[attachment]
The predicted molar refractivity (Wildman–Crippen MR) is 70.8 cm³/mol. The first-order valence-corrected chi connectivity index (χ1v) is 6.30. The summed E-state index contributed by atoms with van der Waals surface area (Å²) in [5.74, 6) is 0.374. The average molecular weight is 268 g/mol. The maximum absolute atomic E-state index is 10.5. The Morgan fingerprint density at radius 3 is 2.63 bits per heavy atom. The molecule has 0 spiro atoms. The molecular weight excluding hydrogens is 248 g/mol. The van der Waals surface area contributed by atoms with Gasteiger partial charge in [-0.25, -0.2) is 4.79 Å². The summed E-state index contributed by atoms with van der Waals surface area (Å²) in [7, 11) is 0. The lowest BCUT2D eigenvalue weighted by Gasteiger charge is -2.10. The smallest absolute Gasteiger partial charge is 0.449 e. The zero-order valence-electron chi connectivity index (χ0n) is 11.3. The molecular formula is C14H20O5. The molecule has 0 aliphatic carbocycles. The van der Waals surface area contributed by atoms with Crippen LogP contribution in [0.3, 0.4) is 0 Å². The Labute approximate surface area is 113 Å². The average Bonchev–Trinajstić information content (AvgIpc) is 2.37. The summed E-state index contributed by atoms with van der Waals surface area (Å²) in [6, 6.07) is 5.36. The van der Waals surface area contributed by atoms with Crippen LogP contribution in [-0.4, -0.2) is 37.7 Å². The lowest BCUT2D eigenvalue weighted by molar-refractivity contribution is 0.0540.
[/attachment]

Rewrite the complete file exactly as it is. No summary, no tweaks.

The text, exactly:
The predicted molar refractivity (Wildman–Crippen MR) is 70.8 cm³/mol. The first-order valence-corrected chi connectivity index (χ1v) is 6.30. The summed E-state index contributed by atoms with van der Waals surface area (Å²) in [5.74, 6) is 0.374. The average molecular weight is 268 g/mol. The maximum absolute atomic E-state index is 10.5. The Morgan fingerprint density at radius 3 is 2.63 bits per heavy atom. The molecule has 0 spiro atoms. The molecular weight excluding hydrogens is 248 g/mol. The van der Waals surface area contributed by atoms with Gasteiger partial charge in [-0.25, -0.2) is 4.79 Å². The summed E-state index contributed by atoms with van der Waals surface area (Å²) in [7, 11) is 0. The lowest BCUT2D eigenvalue weighted by Gasteiger charge is -2.10. The smallest absolute Gasteiger partial charge is 0.449 e. The zero-order valence-electron chi connectivity index (χ0n) is 11.3. The molecular formula is C14H20O5. The molecule has 0 aliphatic carbocycles. The van der Waals surface area contributed by atoms with Crippen LogP contribution in [0.3, 0.4) is 0 Å². The Labute approximate surface area is 113 Å². The average Bonchev–Trinajstić information content (AvgIpc) is 2.37. The summed E-state index contributed by atoms with van der Waals surface area (Å²) in [6, 6.07) is 5.36. The van der Waals surface area contributed by atoms with Crippen LogP contribution in [-0.4, -0.2) is 37.7 Å². The lowest BCUT2D eigenvalue weighted by molar-refractivity contribution is 0.0540.